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Nano Filters


WT staff

Interview with Andrew Myles Director, Research and Development at NRC, June 7, 2021.
The transciption below has been edited for clarity and length.

WT – I’d like to welcome Andrew Myles. He’s Research and Development Director for the Nanotechnology Research Center which is part of the National Research Council. Thanks for doing this Andrew.

Myles – No problem, thanks.

WT – I’d like to ask a whole bunch of questions. This is an area of particular interest to people interested in water of course. So, the first question, in simple terms what is a nano filter?

Myles – So what we’ve developed between the U of A's Advanced Water and Research Lab, IBM Almaden Research and NRC Nanotechnology Research Center is a coating that goes on common membranes. So, it's not a whole new membrane, we produce membranes the same way, we just buy them, but we’ve developed a coating that goes on top of them that prevents oily residues from fouling and clogging the pores of water membranes. So, increasing the efficiency of the purification process.

WT – People bandy around lots of terms around nanotech not all of them accurate, I’d like to be exact here. Why is self-cleaning nano-filter so important?

Myles – So it’s very important to reduce fouling in water purification, it’s a real crux for the industry to be able to properly and cost effectively purify water so the idea in using nano technology, is to make these small polymer particles that stick exceptionally well to the surface of plastics. In the case of water membranes, most are made of plastics, and so by creating these particles and adhering them to the surface, basically because it sticks to the surface then other things can’t. And because its very small it covers all of the surface of the membrane exceptionally well, preventing anything else from sticking and clogging the pores.

WT – Is this an expensive process? I get that it self-cleans and that you gain some water back. If you gain this water back does it make up for the extra cost of something like this?

Myles – One of the values of this process is that we can just use commercial membranes now and put a very very thin coating on it using our, they’re called star block co-polymers, or nano polymers. So, because we use such a very thin coating that doesn’t take very much. It does cost to make this material but certainly the anti-fouling properties and nonstick properties put on these plastic membranes allow for the cost recovery that we need.

Ultimately, we have to look at this from the application point of view. So different applications of water purification have different values. We are going for purification of oil and gas, oil production water is a high value area. But, ultimately the idea is to expand this technology into other water purification technologies such as wastewater, sewage those types of things.

WT – You’ve been doing this particular work since 2016. Why does something take 5, 6 years to develop? When is commercialization expected and is this something that Canada could do on its own or is this like so many other technologies we invent, then it’s made somewhere else, then sold back to us?

Myles – No, in this case its developed in Canada. So basically, it took a long time to set up the collaboration, get the materials made and get an understanding on how to make these materials. Then, we played around with the composition of these materials to suit them best for oil produced water. That’s what took so long, you have sometimes high acidity, you have sand, you have heat, so we had to test all of these parameters before saying that this had some value. In terms of commercialization, the next steps would be getting this into the pilot scale, cross-flow filtration unit that we have acquired. Huge unit, relative to what we’re used to in the lab. So now we’re embarking on that, you know within the next six months to a year we want to have a very clear indication that this is viable for the commercial market, and we will find that out by testing it on this large pilot scale unit that we’ve acquired.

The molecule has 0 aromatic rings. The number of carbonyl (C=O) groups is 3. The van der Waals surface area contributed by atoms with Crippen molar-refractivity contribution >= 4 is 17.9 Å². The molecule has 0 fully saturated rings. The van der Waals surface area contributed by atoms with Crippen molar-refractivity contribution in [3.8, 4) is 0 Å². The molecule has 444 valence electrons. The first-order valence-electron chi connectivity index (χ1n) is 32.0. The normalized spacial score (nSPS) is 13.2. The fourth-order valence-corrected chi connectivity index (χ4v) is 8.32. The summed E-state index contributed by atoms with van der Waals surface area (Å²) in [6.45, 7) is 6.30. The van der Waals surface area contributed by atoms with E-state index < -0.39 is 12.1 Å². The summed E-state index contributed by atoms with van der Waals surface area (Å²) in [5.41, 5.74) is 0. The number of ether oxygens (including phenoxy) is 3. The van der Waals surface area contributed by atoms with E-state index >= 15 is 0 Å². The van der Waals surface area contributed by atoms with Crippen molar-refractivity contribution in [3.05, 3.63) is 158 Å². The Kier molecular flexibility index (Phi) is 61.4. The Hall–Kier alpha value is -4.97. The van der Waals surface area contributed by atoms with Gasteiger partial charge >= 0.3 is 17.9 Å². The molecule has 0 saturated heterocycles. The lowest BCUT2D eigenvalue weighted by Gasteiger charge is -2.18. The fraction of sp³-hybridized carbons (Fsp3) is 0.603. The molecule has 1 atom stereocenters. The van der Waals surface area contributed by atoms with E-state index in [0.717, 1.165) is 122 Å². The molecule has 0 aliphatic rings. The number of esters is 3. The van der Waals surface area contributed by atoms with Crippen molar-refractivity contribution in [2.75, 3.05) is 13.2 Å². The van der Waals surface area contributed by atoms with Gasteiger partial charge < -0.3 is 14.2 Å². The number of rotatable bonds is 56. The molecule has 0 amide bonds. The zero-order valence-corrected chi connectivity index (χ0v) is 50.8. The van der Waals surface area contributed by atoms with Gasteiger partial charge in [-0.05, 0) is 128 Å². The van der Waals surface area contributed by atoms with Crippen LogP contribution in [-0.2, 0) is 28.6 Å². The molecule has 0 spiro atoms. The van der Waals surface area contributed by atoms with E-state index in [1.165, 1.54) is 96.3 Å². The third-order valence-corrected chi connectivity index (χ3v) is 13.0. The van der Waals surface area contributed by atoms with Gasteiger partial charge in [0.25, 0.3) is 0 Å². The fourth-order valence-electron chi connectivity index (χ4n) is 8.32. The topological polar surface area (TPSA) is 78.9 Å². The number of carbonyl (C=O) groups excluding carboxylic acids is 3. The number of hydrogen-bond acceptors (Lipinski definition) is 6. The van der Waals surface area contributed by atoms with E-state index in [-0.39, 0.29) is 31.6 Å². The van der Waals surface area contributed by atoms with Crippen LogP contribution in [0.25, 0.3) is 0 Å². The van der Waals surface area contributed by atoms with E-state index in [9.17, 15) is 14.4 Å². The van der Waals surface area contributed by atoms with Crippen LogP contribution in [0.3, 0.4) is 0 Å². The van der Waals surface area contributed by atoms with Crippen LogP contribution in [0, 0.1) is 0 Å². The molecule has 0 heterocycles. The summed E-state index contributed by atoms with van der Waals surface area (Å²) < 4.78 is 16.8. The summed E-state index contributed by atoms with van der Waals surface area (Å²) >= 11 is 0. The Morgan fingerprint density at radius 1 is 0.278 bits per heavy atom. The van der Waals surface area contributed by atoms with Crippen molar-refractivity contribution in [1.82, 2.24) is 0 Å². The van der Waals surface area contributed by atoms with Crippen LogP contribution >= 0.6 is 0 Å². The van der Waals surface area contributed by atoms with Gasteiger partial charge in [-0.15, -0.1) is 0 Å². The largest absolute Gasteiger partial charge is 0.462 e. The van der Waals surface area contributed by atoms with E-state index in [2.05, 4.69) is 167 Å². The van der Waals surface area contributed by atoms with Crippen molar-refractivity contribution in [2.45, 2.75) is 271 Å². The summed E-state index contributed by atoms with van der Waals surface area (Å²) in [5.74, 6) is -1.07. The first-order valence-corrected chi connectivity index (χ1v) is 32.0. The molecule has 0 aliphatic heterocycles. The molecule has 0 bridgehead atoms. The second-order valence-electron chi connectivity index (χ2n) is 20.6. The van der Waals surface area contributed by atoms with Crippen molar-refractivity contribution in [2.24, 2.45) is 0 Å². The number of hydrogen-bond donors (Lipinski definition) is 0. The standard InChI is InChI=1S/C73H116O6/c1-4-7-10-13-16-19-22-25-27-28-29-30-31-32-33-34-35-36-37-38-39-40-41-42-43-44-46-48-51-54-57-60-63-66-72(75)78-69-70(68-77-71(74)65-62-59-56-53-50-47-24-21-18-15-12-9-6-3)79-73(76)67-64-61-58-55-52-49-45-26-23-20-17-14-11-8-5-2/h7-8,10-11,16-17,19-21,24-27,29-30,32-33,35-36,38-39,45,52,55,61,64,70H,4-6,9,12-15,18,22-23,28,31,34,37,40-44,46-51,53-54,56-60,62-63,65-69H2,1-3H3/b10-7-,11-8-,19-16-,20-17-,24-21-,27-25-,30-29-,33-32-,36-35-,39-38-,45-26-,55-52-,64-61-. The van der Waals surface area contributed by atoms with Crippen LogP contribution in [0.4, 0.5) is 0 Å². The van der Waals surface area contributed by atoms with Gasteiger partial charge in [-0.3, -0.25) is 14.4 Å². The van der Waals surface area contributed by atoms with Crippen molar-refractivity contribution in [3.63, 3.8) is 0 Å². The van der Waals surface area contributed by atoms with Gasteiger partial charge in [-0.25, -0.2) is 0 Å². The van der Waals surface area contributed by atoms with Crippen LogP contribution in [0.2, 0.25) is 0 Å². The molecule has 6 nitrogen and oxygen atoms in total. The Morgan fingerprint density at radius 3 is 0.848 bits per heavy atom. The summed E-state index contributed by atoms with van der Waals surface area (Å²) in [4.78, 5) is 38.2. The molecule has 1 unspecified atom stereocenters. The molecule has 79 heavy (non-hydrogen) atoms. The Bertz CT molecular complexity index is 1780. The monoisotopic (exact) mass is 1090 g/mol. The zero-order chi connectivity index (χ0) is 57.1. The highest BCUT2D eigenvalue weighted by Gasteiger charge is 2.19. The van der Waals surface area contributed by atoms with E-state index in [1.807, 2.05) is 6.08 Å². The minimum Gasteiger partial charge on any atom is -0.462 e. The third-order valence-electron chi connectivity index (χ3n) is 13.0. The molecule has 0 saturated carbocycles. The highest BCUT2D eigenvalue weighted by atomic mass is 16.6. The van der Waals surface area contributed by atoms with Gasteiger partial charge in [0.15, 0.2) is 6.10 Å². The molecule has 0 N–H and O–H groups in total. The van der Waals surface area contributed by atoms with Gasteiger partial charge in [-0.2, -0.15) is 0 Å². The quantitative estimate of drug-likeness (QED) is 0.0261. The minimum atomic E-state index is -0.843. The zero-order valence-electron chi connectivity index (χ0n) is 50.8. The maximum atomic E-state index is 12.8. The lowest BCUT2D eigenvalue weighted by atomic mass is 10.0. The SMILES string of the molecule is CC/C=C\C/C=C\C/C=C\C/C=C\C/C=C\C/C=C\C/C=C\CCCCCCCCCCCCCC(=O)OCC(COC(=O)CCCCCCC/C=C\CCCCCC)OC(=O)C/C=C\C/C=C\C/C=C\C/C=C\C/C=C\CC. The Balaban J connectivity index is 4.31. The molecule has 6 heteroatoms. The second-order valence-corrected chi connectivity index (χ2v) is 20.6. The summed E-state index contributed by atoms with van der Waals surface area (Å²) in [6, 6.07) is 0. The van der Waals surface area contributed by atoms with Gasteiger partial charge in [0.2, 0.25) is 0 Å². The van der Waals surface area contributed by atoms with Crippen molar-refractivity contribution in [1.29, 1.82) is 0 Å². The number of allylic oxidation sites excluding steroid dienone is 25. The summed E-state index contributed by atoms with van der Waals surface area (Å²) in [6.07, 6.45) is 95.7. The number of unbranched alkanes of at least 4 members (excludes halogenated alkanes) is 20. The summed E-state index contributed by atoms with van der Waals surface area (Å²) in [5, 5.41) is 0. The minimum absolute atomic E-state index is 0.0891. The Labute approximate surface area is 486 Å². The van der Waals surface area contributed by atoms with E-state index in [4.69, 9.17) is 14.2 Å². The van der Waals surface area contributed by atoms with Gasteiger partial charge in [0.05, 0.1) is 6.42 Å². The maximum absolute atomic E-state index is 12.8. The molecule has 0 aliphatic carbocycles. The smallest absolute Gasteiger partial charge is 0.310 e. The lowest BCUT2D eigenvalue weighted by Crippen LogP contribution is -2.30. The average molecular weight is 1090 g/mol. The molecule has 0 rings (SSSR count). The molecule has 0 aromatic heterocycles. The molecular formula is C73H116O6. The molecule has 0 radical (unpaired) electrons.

WT – WaterToday deals with a lot of scientists at different places in the development cycle. Do you have advice for upcoming scientists, is there lessons to be learned from the process you went through?

Myles – Absolutely! The team that we formed is the reason why this project has been successful. From the very beginning strong communication between the teams and organizations was key. So, setting up multi-disciplinary, multi-institution projects can be more difficult than just doing it by yourself in your lab. But the value it provides is fantastic and that’s what I would say to young scientists getting into this; be bold, get out there make partnerships with those that you need to succeed.

Really, there’s been a lot of ups and downs in a project like this where we thought you know, it's not going to work, oh now it's going to work, it's not going to work, but you have to stay with it and success will come with the right team, the right people and with the right pursuit.

WT – When you talk about commercialization can you talk about how the commercialization process will work? For instance, once you prove this thing in real time, then what? Do you approach companies, or do you raise more money, go on the stock exchange? I’m trying to paint a picture for our readers.

Myles – That’s a great question. I think that how you commercialize a technology like this is actually unclear with lots of people, but we’ve already been in touch with many different companies in the area. You know, the U of A's Advanced Water Research Lab has many partners in this area so the idea would be to approach Canadian companies that currently work in the area and look at exploring whether they could introduce this material into their process to generate newer, resilient membrane technologies for their applications.